Continuing my focus on employment, I present Job Interviews: before, during and after. This information is taken from the talks I give to IPRT clients seeking to find work. It will be contained in my self-help book, "Life Will Tell You: On Living Well With Schizophrenia."
Before the Interview:
First, you'll want to buy two good suits to alternate on interviews. Navy Blue is classic and implies you are trustworthy. Grey is neutral and suggests you are fair and impartial. Women can wear black to convey you want to be taken seriously.
For women on a low income: log on to http://www.dressforsuccess.org/. This worldwide organization gives you free, gently used professional clothes and offers job success workshops and mentoring. For men on a low income: log on to http://www.careergear.org/. This is the male version of Dress for Success.
Once you have the suits, set up a professional e-mail with your full name. It can be Yahoo, Gmail or Hotmail. Note: e-mails called "bigdaddy" or "foxymama" or "john2372" or "desperatehousewivesfanatic" will rule you out from the beginning.
Google your full name in quotations to see if anything potentially embarrassing comes up. If you have a MySpace account or a personal blog readily viewed by anyone on the Internet, it should be obscenity-free and nudity-free and not politically charged. To be on the safe side, set up your account so that only the people you allow to see it, can see it. Yes, employers have been known to screen people out based on these obvious liabilities that you are in control of.
Know the law: employers can't ask on a job application if you have a mental illness. They can ask if you've been convicted of a crime. What you claim on the application can get you fired if your new boss finds out you lied.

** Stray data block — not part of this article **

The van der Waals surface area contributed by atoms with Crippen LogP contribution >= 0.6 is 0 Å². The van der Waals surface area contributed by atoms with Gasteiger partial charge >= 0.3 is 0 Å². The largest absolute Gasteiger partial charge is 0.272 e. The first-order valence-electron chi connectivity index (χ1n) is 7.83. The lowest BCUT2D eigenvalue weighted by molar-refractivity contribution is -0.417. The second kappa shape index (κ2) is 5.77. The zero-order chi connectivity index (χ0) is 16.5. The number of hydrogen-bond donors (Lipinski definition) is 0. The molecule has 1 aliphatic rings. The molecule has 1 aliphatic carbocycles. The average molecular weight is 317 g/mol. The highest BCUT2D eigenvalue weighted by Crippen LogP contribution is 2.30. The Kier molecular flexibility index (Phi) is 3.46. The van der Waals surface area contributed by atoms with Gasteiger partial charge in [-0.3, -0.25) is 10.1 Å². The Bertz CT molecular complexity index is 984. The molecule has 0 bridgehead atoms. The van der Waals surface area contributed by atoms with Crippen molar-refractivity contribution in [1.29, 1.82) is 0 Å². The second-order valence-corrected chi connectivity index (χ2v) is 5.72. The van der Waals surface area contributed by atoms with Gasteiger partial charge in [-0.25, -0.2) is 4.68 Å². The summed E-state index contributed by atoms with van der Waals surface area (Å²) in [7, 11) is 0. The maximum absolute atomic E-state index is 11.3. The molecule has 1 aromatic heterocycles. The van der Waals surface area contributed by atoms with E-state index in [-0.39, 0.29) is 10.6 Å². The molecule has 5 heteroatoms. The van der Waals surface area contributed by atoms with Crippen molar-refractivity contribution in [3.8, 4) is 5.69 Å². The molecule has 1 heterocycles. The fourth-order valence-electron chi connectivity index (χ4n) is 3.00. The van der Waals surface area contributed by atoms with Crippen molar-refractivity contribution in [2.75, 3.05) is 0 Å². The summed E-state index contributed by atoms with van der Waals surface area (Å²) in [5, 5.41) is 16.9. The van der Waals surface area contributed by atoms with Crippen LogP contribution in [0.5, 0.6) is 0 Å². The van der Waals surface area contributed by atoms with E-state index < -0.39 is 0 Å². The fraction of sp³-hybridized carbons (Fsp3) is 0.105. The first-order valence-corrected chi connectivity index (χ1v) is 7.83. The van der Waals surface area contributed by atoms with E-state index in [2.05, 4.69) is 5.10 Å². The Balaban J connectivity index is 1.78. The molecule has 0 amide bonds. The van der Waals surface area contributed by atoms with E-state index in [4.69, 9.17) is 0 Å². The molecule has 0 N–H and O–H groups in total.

That said, if you have gaps in your employment, consider finding someone who can say you worked for her if she's a professional or has a demeanor that is beyond reproach. Note: you aren't going to pretend you did something you obviously wouldn't have been able to do, like design websites when you barely know how to turn on a computer. Brainstorm with a trusted therapist or vocational counselor a conceivable, believable former job. My first therapist allowed me to write down that I was his receptionist and answered the phone, set appointments and did light typing.
The best option: Do volunteer work or get an internship while you collect disability benefits. Both are reliable sources of work experience to place at the top of a resume if you don't have significant paid employment. Volunteer work is altruism that aids you as well. An internship is either paid or not, and is an introduction to the field you'd like to work in, where you assist the people who have the kinds of jobs you'd like to do.
Lastly, before you go on interviews, line up three trustworthy references, including their job titles, names, addresses and phone numbers to use on a job application. Always inform them before each interview you go on, so they're prepared to give a glowing review. Also, give them a copy of your resume, let them know the types of jobs you're applying for and what skills are required, so they can custom-tailor their praise.